• UK nationals living in the EU

There will be no change to the rights and status of UK nationals living in the EU while the UK remains in the EU.

  • EU nationals living in the UK

There will be no change to the rights and status of EU nationals living in the UK while the UK remains in the EU (GOV,2018).

The UK government has reached an agreement with the European Union on citizens’ rights in negotiations on the UK’s withdrawal from the EU. This will provide certainty about the future to millions of EU citizens and their families in the UK. Most importantly, it will allow people to stay here after the UK leaves the EU on 29 March 2019, and to continue to access public funds and services. The UK government has agreed that EU citizens and their families arriving during the implementation period, from 30 March 2019 to 31 December 2020, will be able to stay on the same terms but will need to register if they choose to stay for longer than 3 months (GOV,2018).

Citizens will be able to apply for settled status if they are a citizen, or the family member of a citizen, of an EU country. They have agreed with the EU that the conditions for EU citizens and their family members to get settled status in the UK will be the same as, or more generous than, those set out in the existing Free Movement Directive. In most cases this means anyone willing to apply will need 5 years of continuous residence in the UK. If people meet the criteria and submit a valid application they will be granted status, unless: they were not resident in the UK by 31 December 2020, they are refused on the grounds of their serious criminal convictions or for security reasons. The withdrawal agreement will become a part of UK law and so the Home Office will not be able to refuse an application for any reason not covered by the agreement. (GOV,2018).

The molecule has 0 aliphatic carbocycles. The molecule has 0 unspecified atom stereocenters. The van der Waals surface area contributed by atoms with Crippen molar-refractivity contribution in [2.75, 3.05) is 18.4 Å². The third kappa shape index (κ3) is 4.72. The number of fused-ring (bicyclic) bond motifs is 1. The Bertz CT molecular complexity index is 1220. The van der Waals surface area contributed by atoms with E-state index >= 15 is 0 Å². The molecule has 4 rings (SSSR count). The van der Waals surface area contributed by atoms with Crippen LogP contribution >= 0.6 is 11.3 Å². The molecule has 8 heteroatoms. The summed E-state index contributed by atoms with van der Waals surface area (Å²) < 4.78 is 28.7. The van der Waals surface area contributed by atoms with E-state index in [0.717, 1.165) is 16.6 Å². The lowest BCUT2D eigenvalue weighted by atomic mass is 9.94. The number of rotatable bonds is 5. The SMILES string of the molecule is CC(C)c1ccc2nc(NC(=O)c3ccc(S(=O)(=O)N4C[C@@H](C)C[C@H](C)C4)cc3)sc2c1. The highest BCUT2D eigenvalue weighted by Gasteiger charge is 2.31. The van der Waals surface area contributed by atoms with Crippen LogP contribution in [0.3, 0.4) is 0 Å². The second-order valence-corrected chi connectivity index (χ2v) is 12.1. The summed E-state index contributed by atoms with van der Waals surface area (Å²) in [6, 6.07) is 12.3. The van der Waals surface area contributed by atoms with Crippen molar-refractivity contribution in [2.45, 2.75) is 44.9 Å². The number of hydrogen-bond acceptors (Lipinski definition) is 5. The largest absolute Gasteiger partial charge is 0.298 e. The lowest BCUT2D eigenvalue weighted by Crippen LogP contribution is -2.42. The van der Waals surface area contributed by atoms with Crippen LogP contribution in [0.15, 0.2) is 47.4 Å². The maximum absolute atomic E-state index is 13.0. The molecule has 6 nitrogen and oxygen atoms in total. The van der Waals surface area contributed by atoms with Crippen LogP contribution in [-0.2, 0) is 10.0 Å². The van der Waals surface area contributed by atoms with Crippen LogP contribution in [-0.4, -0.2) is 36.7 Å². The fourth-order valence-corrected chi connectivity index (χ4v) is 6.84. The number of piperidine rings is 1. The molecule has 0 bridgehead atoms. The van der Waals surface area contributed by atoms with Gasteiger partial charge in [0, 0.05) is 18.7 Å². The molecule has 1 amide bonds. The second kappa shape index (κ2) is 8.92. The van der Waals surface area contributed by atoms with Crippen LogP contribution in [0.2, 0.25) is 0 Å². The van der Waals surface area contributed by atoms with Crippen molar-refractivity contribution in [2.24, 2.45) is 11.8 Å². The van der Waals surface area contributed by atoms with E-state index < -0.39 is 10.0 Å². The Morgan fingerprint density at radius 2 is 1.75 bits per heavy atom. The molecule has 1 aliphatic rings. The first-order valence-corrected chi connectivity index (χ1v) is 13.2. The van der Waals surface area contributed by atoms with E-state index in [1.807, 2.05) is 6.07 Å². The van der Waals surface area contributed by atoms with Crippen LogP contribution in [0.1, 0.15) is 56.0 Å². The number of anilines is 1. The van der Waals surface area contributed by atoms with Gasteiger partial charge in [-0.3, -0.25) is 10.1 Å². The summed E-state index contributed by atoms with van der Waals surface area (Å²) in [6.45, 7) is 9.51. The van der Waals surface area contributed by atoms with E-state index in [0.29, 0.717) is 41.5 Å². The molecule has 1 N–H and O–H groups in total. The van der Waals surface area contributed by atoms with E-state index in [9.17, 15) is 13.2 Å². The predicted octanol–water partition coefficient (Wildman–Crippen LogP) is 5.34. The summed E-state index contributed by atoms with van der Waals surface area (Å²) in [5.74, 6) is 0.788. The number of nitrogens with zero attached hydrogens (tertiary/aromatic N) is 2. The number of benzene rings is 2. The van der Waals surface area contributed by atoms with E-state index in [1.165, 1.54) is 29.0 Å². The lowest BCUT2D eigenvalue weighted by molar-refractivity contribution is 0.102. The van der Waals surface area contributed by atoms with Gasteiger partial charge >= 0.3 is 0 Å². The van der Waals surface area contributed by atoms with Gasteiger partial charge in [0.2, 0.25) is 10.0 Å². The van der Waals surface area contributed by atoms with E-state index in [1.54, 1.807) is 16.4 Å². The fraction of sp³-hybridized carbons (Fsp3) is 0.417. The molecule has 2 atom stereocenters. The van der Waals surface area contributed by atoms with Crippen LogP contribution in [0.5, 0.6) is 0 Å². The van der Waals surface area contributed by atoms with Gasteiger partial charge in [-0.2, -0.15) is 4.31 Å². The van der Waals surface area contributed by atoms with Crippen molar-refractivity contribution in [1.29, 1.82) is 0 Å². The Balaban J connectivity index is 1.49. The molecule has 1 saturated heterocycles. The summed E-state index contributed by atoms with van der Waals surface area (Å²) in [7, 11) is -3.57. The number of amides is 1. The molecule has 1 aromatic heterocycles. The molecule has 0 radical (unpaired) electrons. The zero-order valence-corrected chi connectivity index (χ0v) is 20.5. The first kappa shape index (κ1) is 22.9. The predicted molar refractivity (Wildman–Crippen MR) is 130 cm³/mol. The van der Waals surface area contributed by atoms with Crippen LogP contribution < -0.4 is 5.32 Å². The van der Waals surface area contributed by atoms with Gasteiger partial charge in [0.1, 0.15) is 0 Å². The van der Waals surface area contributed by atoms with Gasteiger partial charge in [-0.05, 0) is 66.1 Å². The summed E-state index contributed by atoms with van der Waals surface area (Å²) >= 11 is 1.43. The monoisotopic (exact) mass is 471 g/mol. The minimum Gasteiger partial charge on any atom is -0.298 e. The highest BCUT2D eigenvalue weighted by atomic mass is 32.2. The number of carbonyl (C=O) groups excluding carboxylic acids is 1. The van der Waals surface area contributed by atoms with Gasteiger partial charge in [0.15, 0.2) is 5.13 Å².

(Musaddique, 2018) “Industry body the Society of Motor Manufacturers and Traders estimated last month that a no-deal Brexit would cost the motor industry an additional £4.5bn in tariffs. It’s repeatedly warned that a failure to establish proper trade deals after Brexit could damage the industry “beyond repair”. Ford warned in November that a no-deal Brexit would spell “disaster” for the UK car industry and could cost it as much as $1bn in additional tariffs (Ross and Meakin, 2017). Toyota said in September that it may be forced to shift some UK production work elsewhere, while Aston Martin’s chief executive called for Theresa May to provide clarity by the first quarter of 2018.”

In November the Bank of England raised interest rates for the first time in a decade (Musaddique, 2017). The last time that happened, the iPhone was less than a week old and Gordon Brown was Prime Minister. With wage growth set to remain stagnant, the Bank’s Governor Mark Carney admitted that the economy may be heading for a bumpy few years, and that two further interest rate rises would likely follow before the end of 2020. Carney also said that the Brexit vote had already slowed the UK economy and he pointed out that the country is now among the worst performing in the G7, having been the best performing prior to last year’s referendum (Amadeo, 2018).

Also, in November, the Autumn Budget saw Chancellor Philip Hammond announce £25bn in extra spending to prop up the economy. Data in the Budget showed families are suffering the biggest financial squeeze since the 1950s. The Office for Budget Responsibility said that it now sees the economy growing by just 1.5 per cent this year and 1.4 per cent next, down from previous estimates of 2 per cent and 1.6 per cent. Business investment was also subdued in 2017. The Bank of England in November said that it expects the level of business investment to be around 25 per cent lower by 2019 relative to its pre-referendum forecasts, damaging our future productivity growth. The UK economy expanded by 0.4 per cent in the third quarter of the year, official data showed (Giles, 2018).